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Jul 1, 2012

The Most Peaceful and Biggest Demonstration in the World (in Japan, Tokyo - June 29, 2012)

* Information posted by Unity Design – June 30, 2012

English translation of a Japanese article from Mr. Naoto Amaki’ s blog – June 30, 2012

The Most Peaceful and Biggest Demonstration in the World

Naoto Amaki

I joined in a demonstration around the prime minister’s official residence to protest the restart of the nuclear power plant operation.

First, I was surprised at the number of participants.  That many protesters got together in the demonstration around the prime minister’s official residence for the first time since the struggle over the U.S.-Japan Security Pack.

Moreover, participants will increase from now on.  This is literally the first movement in Japanese history.

Secondly, I hear this demonstration was completely different from any conventional one whose participants are mobilized by political parties or labor unions.

I say “I hear.”  This is because I don’t know the difference between the two.

However, a certain leftist party member demonstrator said that he hardly found regular demonstrators and the participants were not organized crowd.

What he says is true because he is a regular demonstrator.

Thirdly, this demonstration was the one in which strangers got together with one purpose.

Chants of anti-nuke sometimes intermitted.  In the interval there were public speeches with a microphone.

Most of the speeches were given by politicians.

Each of them started his speech with the political party he belongs to and his name.

However, such self-promotion seemed to throw a wet blanket on the demonstration led by ordinary citizens.

It does not matter what your social standing is or where you come from.  Only the protest against the use of nuclear power and the restart of nuclear power plant operations is a matter of importance.

It is the most important that an overwhelming number of unknown people voice their anger to the Noda administration that plans to restart the nuclear power plant operation, and they encompass the prime minister’s official residence.

Only those who join in the demonstration and voice an objection are not clever but it is important to take action in the hope that the voice will change the politics.

Incidentally, I saw so many beautiful women, young and old, standing out in the demonstration.

It does demonstrate that doing right makes a person beautiful, I think.

Lastly, I have realized that this is the most beautiful demonstration in the world.

It does not mean the demonstration took place quietly.

The crowd angrily shouted the slogan of anti-nuke.

Normally, no doubt such a large scale demonstration is likely to bring about violence between the demonstrator and the police.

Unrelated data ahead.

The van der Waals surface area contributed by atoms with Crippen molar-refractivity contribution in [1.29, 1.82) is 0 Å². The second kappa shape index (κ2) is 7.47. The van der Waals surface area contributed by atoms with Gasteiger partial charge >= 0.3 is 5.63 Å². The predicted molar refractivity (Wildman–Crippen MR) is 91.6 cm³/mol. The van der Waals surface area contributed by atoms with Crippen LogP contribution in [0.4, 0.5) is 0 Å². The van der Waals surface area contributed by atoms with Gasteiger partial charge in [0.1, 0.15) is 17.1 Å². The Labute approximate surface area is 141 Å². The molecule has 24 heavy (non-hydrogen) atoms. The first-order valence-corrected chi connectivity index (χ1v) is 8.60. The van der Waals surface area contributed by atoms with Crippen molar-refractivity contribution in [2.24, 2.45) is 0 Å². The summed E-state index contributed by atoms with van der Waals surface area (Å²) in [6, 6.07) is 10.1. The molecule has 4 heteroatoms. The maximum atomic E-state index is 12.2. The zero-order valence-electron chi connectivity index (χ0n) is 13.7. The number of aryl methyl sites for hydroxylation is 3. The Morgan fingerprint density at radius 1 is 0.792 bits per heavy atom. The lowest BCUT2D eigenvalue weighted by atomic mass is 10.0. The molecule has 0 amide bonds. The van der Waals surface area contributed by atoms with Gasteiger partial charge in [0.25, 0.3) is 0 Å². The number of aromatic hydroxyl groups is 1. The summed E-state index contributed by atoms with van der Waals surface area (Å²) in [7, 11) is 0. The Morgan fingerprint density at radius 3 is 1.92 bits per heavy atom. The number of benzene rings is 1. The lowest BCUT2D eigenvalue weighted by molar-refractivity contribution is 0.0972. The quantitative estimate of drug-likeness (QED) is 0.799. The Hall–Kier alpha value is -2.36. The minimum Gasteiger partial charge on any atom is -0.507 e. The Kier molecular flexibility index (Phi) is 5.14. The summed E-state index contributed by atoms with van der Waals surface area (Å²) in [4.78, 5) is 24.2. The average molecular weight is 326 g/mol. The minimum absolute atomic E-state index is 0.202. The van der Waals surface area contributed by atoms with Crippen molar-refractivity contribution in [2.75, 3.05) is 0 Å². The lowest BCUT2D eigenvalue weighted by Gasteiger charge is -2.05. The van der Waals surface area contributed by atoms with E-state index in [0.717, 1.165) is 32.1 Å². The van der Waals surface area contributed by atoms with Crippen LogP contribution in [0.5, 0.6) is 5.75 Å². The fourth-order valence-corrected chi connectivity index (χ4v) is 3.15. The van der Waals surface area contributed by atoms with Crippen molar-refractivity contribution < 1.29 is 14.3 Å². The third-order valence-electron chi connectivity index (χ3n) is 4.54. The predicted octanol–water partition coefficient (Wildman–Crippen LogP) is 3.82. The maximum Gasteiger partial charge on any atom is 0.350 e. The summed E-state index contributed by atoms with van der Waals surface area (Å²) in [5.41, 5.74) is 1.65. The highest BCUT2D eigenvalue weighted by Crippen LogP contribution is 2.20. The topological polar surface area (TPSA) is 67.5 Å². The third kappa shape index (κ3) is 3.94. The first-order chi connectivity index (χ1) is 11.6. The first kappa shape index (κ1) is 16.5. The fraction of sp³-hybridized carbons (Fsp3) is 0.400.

However, the demonstrators acted in an orderly manner as instructed by the police.  Policemen with microphones informed the demonstrators to keep on walking not to cause traffic jams.  The organizers of the demonstration called for the demonstrators on obeying the instruction of the police, and the demonstrators followed them.

I am sure there is not such a peaceful demonstration in any other country than Japan.

And yet, the demand of demonstrators is so radical.  They call for the Noda administration to step down.

Can a demonstration without leader, a demonstration not led by specific political party or organization can move the politics?

I was wondering about it while putting myself in the demonstration.

What will happen if this demonstration never stops as long as the DPJ led by Noda tries to restart the operation?

What will happen if the number of demonstrators increases week by week and has reached one million?

If so, as is to be expected, the government cannot force the nuclear power plant operation to be restarted.

Even if politics cannot stop the government from restarting the nuclear power plant operation, a demonstration will be expanded in the form of peace movement unless the public allows the restart and the government stops the demonstration.

The government cannot help but follow their voice.

This is the very example that a peaceful demonstration can change the government politics.

An unprecedented peaceful and biggest demonstration will correct the mistake the government made.

To become a central player in this remarkable accomplishment, let’s join in this historical demonstration once at least!

If this kind of demonstration takes place one after another, with whatever slogan may be: consumption tax increase or Osprey deployment, no doubt Japan will change!

I left with a sense of satisfaction because I found hope in the demonstration.

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